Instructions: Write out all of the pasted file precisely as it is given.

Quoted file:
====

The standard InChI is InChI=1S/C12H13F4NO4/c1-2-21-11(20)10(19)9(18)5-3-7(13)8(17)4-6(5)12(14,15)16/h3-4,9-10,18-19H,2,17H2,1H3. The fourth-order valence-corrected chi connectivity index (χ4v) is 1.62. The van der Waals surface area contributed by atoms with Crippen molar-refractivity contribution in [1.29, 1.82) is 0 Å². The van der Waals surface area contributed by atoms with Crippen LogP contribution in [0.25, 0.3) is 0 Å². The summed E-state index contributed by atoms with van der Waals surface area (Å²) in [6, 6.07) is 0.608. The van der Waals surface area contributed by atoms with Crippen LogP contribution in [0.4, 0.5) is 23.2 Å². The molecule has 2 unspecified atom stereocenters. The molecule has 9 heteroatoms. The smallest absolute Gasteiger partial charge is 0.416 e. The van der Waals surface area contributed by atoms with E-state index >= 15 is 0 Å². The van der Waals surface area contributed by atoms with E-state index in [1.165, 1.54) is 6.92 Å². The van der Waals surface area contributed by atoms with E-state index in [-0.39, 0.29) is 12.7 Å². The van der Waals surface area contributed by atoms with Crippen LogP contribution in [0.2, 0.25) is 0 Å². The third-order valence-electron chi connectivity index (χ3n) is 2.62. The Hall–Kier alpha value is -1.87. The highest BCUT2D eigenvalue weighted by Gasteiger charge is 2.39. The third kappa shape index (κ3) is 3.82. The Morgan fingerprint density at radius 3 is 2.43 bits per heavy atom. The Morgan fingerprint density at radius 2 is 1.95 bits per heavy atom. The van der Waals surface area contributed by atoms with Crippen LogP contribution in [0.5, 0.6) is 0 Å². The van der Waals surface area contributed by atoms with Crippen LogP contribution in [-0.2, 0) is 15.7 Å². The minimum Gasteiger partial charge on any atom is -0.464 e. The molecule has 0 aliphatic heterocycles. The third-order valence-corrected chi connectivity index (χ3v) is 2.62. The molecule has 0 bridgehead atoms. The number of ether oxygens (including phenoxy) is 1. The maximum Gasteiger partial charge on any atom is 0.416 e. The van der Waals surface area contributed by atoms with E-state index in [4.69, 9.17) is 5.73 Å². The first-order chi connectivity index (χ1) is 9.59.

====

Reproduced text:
The standard InChI is InChI=1S/C12H13F4NO4/c1-2-21-11(20)10(19)9(18)5-3-7(13)8(17)4-6(5)12(14,15)16/h3-4,9-10,18-19H,2,17H2,1H3. The fourth-order valence-corrected chi connectivity index (χ4v) is 1.62. The van der Waals surface area contributed by atoms with Crippen molar-refractivity contribution in [1.29, 1.82) is 0 Å². The van der Waals surface area contributed by atoms with Crippen LogP contribution in [0.25, 0.3) is 0 Å². The summed E-state index contributed by atoms with van der Waals surface area (Å²) in [6, 6.07) is 0.608. The van der Waals surface area contributed by atoms with Crippen LogP contribution in [0.4, 0.5) is 23.2 Å². The molecule has 2 unspecified atom stereocenters. The molecule has 9 heteroatoms. The smallest absolute Gasteiger partial charge is 0.416 e. The van der Waals surface area contributed by atoms with E-state index >= 15 is 0 Å². The van der Waals surface area contributed by atoms with E-state index in [1.165, 1.54) is 6.92 Å². The van der Waals surface area contributed by atoms with E-state index in [-0.39, 0.29) is 12.7 Å². The van der Waals surface area contributed by atoms with Crippen LogP contribution in [0.2, 0.25) is 0 Å². The third-order valence-electron chi connectivity index (χ3n) is 2.62. The Hall–Kier alpha value is -1.87. The highest BCUT2D eigenvalue weighted by Gasteiger charge is 2.39. The third kappa shape index (κ3) is 3.82. The Morgan fingerprint density at radius 3 is 2.43 bits per heavy atom. The Morgan fingerprint density at radius 2 is 1.95 bits per heavy atom. The van der Waals surface area contributed by atoms with Crippen LogP contribution in [0.5, 0.6) is 0 Å². The van der Waals surface area contributed by atoms with Crippen LogP contribution in [-0.2, 0) is 15.7 Å². The minimum Gasteiger partial charge on any atom is -0.464 e. The molecule has 0 aliphatic heterocycles. The third-order valence-corrected chi connectivity index (χ3v) is 2.62. The molecule has 0 bridgehead atoms. The number of ether oxygens (including phenoxy) is 1. The maximum Gasteiger partial charge on any atom is 0.416 e. The van der Waals surface area contributed by atoms with E-state index in [4.69, 9.17) is 5.73 Å². The first-order chi connectivity index (χ1) is 9.59.